Fostering animals—especially baby animals—sounds like a great deal: You get to play with a bunch of pets during what is arguably their cutest, most energetic stage of life, and there’s not the yearslong commitment that comes with adoption.
On top of that, fostering is simply a great thing to do. It frees up space for other animals in nonprofit, no-kill shelters, socializes pets for their eventual forever homes, and makes for plenty of great stories and memories. Volunteer foster parents are an integral part of shelter operations, and shelters always need more help.
Anyone can foster—well, almost anyone. In order to start, shelters require would-be participants to fill out an application. In the Portland area, there are plenty of organizations that work with fosters, including Multnomah County Animal Services, the Oregon Humane Society and the Pixie Project.
The approval process can be a little time-intensive—agencies want to ensure that they’re sending kittens and puppies to safe, stable caregivers, so they’ll ask a lot of questions. Don’t expect to get accepted if you’ve been convicted of animal abuse. Shelters tend to strictly draw the line when it comes to that.
Once you become a newly minted foster parent, that’s when the real fun begins.
My expertise is in fostering kittens—I’ve taken in seven groups of two to six kittens over the last few years, and I learn a lot with each litter.
First, don’t expect to receive beautifully groomed, perfectly healthy, well-mannered animals. Fosters are generally a wreck when you get them, but don’t worry—despite the medical or behavioral issues, they always maintain their cuteness.
Animals need to be fostered because they require some extra TLC, so it’s understandable that they might be a little rough around the edges when they arrive. It’s your job to give them the care they need so they can return to the shelter healthy and happy. Responsibilities could include everything from administering antibiotics to treat various diseases to being patient when it comes to socialization.
I’ve had to learn a few things the hard way, so read on to avoid making the same mistakes I did.
If you’re given fosters with giardia—a disease that causes digestive issues, including chronic, explosive diarrhea—make sure you put plastic sheeting on your walls preemptively, and have goat milk on hand. The protective covering will save you from having to scrape dried feces off your wainscoting after the cats are gone (projectile pooping is no joke, even when they’re little), and the goat milk helps promote gut health.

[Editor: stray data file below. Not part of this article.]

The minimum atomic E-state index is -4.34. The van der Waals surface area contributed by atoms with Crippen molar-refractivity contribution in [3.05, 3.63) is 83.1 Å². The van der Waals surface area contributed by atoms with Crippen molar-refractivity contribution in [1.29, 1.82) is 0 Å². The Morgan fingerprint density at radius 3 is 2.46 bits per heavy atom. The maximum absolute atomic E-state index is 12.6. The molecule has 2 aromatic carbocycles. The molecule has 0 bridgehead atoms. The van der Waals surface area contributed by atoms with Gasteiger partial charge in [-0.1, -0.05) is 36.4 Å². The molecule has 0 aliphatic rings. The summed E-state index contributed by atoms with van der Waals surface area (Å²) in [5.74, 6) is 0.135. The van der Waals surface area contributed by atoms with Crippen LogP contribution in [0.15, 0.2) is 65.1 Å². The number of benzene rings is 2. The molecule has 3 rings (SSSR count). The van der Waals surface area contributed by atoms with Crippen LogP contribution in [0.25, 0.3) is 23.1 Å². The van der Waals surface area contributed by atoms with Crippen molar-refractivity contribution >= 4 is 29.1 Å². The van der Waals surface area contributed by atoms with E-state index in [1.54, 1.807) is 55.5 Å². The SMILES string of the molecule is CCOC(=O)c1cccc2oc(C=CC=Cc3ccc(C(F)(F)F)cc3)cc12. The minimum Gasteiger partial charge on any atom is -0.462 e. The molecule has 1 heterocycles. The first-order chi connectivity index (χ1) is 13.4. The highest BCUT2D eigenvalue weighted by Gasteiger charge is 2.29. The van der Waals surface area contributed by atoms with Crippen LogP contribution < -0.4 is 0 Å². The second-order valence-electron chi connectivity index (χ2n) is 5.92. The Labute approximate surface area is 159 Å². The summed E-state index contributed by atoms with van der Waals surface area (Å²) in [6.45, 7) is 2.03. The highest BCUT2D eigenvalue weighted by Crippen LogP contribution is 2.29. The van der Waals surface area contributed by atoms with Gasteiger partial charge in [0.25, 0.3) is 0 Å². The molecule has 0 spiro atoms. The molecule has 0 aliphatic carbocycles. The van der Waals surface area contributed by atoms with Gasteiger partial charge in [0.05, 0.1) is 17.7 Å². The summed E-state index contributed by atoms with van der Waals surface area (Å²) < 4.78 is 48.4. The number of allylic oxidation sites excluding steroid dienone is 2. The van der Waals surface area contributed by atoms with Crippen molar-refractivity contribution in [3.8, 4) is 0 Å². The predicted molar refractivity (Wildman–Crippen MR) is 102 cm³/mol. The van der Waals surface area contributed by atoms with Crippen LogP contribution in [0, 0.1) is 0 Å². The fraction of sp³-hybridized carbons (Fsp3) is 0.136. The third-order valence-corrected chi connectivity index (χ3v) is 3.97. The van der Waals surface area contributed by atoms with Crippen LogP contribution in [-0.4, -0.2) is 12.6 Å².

Next, if you get kittens with mange, buckle in. You’re in for a fun one. The skin disease caused by parasitic mites that live inside hair follicles and the skin’s oil glands causes hair loss, redness and itching. And while that all sounds pretty off-putting, the condition can be treated fairly easily by a variety of antiparasitic drugs.
I once had a group of three 3-week-old mangy kittens who had not yet been weaned from formula (getting them there was my job), and I didn’t know they had mange until after I’d returned them to the shelter. When I introduced the trio to wet food, they decided to sit in it while eating. That was awesome. I then had food-covered, half-bald kittens running around, leaving a trail of Purina One chicken-and-salmon pâté behind them.
Moral of the story: If you get kittens that are even slightly bald and have some red spots, don’t wait to get them checked out. A diagnosis will save you a lot of trouble.
Fostering can be hard, but none of the aforementioned situations have deterred me from going back. Spending time with kittens is therapeutic—if you’ve ever kitten-bathed, you understand. Lying on your back buried in a pile of purring felines is just about all you need to forget about the pandemic, the impending climate apocalypse, and explosive diarrhea—at least for a little while.
See more of Willamette Week’s 2022 Pet Issue Here!